Mike Hart isn't looking to replace Hassan Haskins, he is looking to utilize his running backs where they play best. Jenna Hickey/Daily. Buy this photo.

When the Michigan football team took the field Saturday before its season opener, Hassan Haskins did the same. The former Wolverines’ running back loitered in the back of the endzone, sporting shorts and a t-shirt, ready to watch his alma mater. 

It’s still a weird proposition to consider Michigan without Haskins; he anchored the offense last season and his domineering, five touchdown performance against Ohio State is cemented in lore. But the Wolverines, with junior Blake Corum and sophomore Donvoan Edwards, are still equipped to produce from the running back position. 

Michigan running back coach Mike Hart’s coaching philosophy in the wake of Haskins’ departure is relatively simple. He hasn’t tried to mold someone into something they’re not; square pegs aren’t designed for round holes. 

“Every back is different,” Hart said Wednesday. “Hassan Haskins was a special player. There’s not many guys like him. … I think that, as good coaches, we take advantage of whatever strengths our players have. So there’s not a replacement, there’s not a person I’m looking for saying, ‘He’s the next Hassan.’ I’m gonna make Blake (Corum) the best Blake (Corum) he can be, Donovan Edwards the best Donovan Edwards he can be, C.J. Stokes the best C.J. Stokes he can be. That’s how you have success in the long run, using guys’ strengths to their advantage.

“To me, it’s what are their strengths and let’s figure it out from there.” 

The Wolverines’ Week One victory offered a glimpse into the Michigan’s post-Haskins plan. Corum carried the ball 13 times for 76 yards and a touchdown; Edwards notched 12 carries for 64 yards and a score, too. 

That production is borne out of Hart’s strategy. For instance, when Corum decided to bulk up over the offseason, adding 12 pounds to an already sturdy frame, it wasn’t under any direction to fill Haskins’ shoes. Instead, he did so because he felt more comfortable maintaining a 210 pound frame.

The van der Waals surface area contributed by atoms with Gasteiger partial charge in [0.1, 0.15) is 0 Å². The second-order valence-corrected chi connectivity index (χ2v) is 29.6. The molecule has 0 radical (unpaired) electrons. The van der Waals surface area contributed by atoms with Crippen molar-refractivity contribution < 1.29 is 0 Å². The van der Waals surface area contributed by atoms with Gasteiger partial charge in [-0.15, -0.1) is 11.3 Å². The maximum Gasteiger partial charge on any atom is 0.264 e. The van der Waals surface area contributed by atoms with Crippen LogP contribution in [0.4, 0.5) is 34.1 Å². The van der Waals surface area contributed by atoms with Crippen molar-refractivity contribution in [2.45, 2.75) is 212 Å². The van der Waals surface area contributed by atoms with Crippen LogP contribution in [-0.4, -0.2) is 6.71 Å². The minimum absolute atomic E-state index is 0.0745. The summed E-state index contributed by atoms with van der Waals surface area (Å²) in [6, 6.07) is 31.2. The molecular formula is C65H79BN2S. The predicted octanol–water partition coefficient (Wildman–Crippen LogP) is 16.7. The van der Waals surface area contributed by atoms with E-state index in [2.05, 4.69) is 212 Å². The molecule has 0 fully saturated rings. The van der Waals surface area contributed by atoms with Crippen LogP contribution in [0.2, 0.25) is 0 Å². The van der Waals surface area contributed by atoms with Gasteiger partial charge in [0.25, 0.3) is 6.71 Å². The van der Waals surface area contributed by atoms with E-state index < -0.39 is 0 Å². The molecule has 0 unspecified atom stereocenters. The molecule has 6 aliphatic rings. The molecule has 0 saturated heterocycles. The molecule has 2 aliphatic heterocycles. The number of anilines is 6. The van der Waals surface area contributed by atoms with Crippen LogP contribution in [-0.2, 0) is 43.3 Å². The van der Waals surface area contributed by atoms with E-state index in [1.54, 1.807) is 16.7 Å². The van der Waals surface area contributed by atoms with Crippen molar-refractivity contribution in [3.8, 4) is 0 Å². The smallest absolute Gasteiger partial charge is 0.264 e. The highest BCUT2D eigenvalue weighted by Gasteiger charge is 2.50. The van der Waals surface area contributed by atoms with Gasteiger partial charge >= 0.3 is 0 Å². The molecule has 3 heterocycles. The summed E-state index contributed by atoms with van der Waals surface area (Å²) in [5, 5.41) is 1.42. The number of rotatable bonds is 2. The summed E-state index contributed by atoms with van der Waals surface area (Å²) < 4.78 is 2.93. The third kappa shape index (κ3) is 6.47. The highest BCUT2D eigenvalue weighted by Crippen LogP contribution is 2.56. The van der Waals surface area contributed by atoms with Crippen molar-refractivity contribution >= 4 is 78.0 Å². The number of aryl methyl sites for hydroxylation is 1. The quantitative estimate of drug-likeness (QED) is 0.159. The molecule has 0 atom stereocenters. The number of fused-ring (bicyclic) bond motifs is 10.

Hart isn’t trying to mold Corum — or anyone else — to be as bruising as Haskins, partially because he feels that short yardage backs are not limited to specific body archetypes. 

“I thought I was a pretty good short yardage back and I was 205 pounds,” Hart said with a laugh. “To me, it just comes down to contact balance. Do you keep your legs moving? How’s your pad level? Then you have to be able to make people miss in short areas. I don’t look at weight, I don’t look at those things.

“A big back can be 195 pounds. It’s just how you run, what’s your mentality, at the end of the day.” 

Hart conceded that few players can match Haskins’ prowess, though he quickly admitted that Michigan is not concerned with finding one replacement. The running back room is rife with talent: Corum and Edwards comprise a dynamic 1-2 punch and, most importantly, bring versatile skill sets. 

Edwards, in particular, is deft at splitting out wide. Last season, he made history with 10 catches and 170 yards against Maryland, a program record amongst running backs. Though Edwards — and Corum — are primarily with Hart in practice, Michigan receivers coach Ron Bellamy is a frequent visitor, helping the pair sharpen their route running capabilities; the goal is an expanded role on offense. 

This all ties in with Hart’s philosophy. Edwards and Corum wouldn’t be in that position if they couldn’t do it. 

“I don’t want guys splitting out running go routes who can’t run go routes,” Hart said. “It doesn’t mean you’re not good. Guys have different strengths. I don’t care how much you weigh, I don’t care what size you are. At the end of the day, I’m gonna use you the way I see fit so we can win games.” 

What else can Corum and Edwards bring to the table this year?

Linebacker Kalel Mullings, who spent time with the running backs during spring ball, knows better than most. 

“Some of the times when (Corum’s) slow and then sees a hole and hits it really fast, in my head I’m like, ‘Dang, how did that guy do that?,’” Mullings said. “It’s really impressive. 

“And then the same thing with (Donovan). He brings out that quickness and the bursts as well. But then in the passing game, it’s just a whole ‘nother monster and I knew that playing defense, covering the guy. But seeing how he can break people down, run routes, sit down in zones when he has to, going over the offense and playing running back made me admire those guys even more because it put me in their shoes and seeing how they’re able to succeed the way they do, it’s impressive.” 

That holds true for Edwards as much as the other running backs. Hart, meanwhile, is going to make sure he puts them in the best position to maximize their talent.